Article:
This seems like an odd theme at first, but in times of high stress residents’ wants are reduced to the basic needs. A successful intervention by two of the busier surgical programs at our institution was the provision of a “snack-fund” for overnight food when on call, although the snacks are available at all times. I would argue that this type of intervention would appeal to most – who doesn’t love free food? But it is more than that; when the hospital becomes a food desert after 10pm, raiding the snack cabinet at 2am between urgent ORs escalates from a nice perk, to an act of survival. The enactment of a snack fund also represented a time where residents had a discrete problem that was addressed by the program with a discrete solution; there is little else that makes a resident group feel more supported. Determining the particular issue facing your resident group is the foundation to creating a successful wellness intervention.


Time off acts as a release valve in periods of high resident stress. Residents agreed that what makes time off more valuable is that it be predictable and scheduled. It doesn’t even have to be frequent! Quarterly wellness half days have been instituted with success in some programs at our centre. Taking care of simple things, like appointments or banking, requires advanced planning, so having a clinic be cancelled and suddenly having the afternoon off is not a substitute. Secondly, the freedom to choose whether that time be used to complete appointments, exercise, research, studying, or simply to sleep, is actually part of what makes that time off valuable. At a seminar for graduating residents at our institution, when asked what we look forward to most after graduation, autonomy was second only to making enough money to put a dent our debt burden. The chance to choose, even if it’s just for one afternoon, gives residents a moment of control.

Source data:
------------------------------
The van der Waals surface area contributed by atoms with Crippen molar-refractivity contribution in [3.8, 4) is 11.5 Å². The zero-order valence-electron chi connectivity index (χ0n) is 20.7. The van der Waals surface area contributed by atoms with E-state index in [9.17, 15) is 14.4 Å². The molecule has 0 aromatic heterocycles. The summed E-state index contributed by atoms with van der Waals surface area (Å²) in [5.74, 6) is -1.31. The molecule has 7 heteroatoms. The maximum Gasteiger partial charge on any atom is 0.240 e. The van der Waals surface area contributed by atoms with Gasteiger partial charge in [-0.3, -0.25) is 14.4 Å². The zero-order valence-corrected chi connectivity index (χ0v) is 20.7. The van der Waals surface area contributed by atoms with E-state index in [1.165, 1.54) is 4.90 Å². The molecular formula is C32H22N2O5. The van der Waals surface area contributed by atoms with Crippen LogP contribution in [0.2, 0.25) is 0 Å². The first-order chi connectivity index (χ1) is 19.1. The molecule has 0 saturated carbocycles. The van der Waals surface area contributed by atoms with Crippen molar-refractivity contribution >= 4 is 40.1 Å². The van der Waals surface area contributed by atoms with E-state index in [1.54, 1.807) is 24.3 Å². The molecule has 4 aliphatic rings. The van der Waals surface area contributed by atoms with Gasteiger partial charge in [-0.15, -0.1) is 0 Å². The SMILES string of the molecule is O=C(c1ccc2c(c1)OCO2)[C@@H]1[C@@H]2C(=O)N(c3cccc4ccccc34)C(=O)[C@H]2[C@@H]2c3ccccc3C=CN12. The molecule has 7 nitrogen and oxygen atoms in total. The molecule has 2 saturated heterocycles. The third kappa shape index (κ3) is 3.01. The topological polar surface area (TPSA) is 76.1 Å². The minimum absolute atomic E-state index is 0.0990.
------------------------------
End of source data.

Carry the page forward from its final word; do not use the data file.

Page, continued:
Finally, my last piece of advice is to remain adaptable with your wellness strategy. Figuring out what works within your group may be trial and error. Just like residents in CBME, programs are expected to have a growth mindset, and are allowed a few sub-par attempts at addressing resident wellness before they start achieving their goal.  What’s important, is that you are trying in the first place.

Alison Banwell, is a PGY5 in Ophthalmology at Queen’s University. She is the previous Resident co-chair for the Queen’s Resident Medical Education Committee, and has a special interest in medical education and CBME, having been a part of the CBME program since starting residency.


  1. Resident Pulse Check 2022. Executive summary accessed Sept 4th 2023 from: https://www.royalcollege.ca/ca/en/cbd/understanding-cbd/cbd-program-evaluation.html